Most women in prison are mothers of minor children. These women and their families suffer from lack of physical and face-to-face contact. Because there are fewer women’s prisons, women are more likely to be held in prisons located far from home, making visits difficult and expensive. Additionally, current visitation policies do not allow children to sit on their mothers’ laps if they are over seven years old. 

Based on our interviews and the available research, we recommend the following policies to be implemented:

  1. Provide gender-responsive, trauma-informed care, especially mental health treatment. Women are more likely than men to have been victims of crime themselves and lack needed mental health treatment. Prisons should also protect against the further retraumatization during incarceration, particularly by correctional officers. Implementation of programming in a safe and respectful environment is vital to addressing substance use, trauma and mental health issues.
  2. Provide transportation for children to facilitate more frequent visitation. A handful of other states, including California, Illinois, Pennsylvania, have programs that provide free transportation for children to visit their parents.
  3. Break down unnecessary barriers for visitation and allow dress codes reflective of modern professional or modest decorum. Many inmates have reported stories of visitors being denied entry for arbitrary dress code violations after traveling a long distance to visit their loved ones.
  4. Encourage family and community visitation and communication. A more enlightened prison system should encourage visitation to promote family reunification, rather than making visitation difficult. Children should be allowed to have more warm and intimate bonds with their mothers, as this is healthy for children’s development.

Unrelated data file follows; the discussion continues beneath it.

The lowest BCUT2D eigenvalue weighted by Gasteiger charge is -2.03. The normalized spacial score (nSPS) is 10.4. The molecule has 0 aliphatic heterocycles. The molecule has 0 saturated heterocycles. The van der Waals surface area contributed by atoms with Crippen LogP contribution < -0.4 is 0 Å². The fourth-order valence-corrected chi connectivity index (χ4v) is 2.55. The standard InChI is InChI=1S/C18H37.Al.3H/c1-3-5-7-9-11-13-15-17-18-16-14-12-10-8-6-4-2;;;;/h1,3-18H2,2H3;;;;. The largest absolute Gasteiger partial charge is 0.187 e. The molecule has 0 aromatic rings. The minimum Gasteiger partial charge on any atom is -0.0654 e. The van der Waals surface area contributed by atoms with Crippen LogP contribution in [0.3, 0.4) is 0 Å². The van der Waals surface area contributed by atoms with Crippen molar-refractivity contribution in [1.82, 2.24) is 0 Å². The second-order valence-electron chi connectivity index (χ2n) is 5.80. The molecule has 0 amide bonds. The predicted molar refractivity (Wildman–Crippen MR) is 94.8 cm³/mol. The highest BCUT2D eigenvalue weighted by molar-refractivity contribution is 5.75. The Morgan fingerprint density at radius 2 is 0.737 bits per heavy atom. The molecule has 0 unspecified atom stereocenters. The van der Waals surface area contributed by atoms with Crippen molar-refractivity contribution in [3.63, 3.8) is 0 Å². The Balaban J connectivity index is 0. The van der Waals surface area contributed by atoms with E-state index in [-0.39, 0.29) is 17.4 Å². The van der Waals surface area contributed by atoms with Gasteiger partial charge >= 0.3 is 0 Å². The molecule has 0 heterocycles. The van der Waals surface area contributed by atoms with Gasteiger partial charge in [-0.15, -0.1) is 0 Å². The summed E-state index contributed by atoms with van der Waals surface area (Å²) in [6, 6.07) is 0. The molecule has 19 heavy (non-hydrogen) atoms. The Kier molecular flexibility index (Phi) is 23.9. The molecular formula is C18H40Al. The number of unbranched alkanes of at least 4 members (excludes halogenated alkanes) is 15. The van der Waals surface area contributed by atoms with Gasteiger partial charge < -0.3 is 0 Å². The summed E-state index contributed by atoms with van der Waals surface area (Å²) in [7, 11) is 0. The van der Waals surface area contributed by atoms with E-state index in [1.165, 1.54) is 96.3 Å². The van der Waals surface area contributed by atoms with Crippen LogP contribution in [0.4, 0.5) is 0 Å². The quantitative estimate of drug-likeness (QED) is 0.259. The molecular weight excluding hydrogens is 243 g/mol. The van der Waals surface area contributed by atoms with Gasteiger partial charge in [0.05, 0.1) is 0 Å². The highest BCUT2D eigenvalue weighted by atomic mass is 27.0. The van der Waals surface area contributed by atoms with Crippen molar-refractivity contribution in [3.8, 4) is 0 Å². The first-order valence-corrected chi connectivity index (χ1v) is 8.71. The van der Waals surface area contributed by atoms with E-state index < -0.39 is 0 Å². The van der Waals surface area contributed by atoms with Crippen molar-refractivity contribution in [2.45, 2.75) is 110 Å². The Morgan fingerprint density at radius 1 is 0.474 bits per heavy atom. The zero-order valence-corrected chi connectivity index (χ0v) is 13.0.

5. Prioritize women’s health care. Currently, there is nothing related to maternity or pregnancy care in DOC’s policy. There is no focus on education with respect to early detection of breast cancer or annual exams. Women should have access to unlimited feminine hygiene products, and nutritional food during pregnancy.
  6. Ensure better access to educational and vocational training. Although women can earn their GED, they can benefit from additional training to enter the workforce. Connecting inmates to jobs and educational opportunities that will allow them to earn a stable income is key to successful reintegration.

These findings and recommendations are brief summaries of my subcommittee’s research and only serve as a starting point to building a prison system that is responsive to women’s needs. We envision a more enlightened prison system that focuses not just on punishment, but successful rehabilitation. Due to the absence of in-depth data on incarcerated women, more research is needed to better understand the needs of women and their experiences during incarceration. A growing awareness for the need to understand differing needs of male and female offenders have already led a handful of states to implement gender responsive policies. Arizona should do the same in order to create successful programs that will make a lasting change in women’s lives and equip them to return to their communities.

Laetitia Hua is a criminal justice advocate and a lawyer licensed in New York and the Court of Appeals for the 9th Circuit.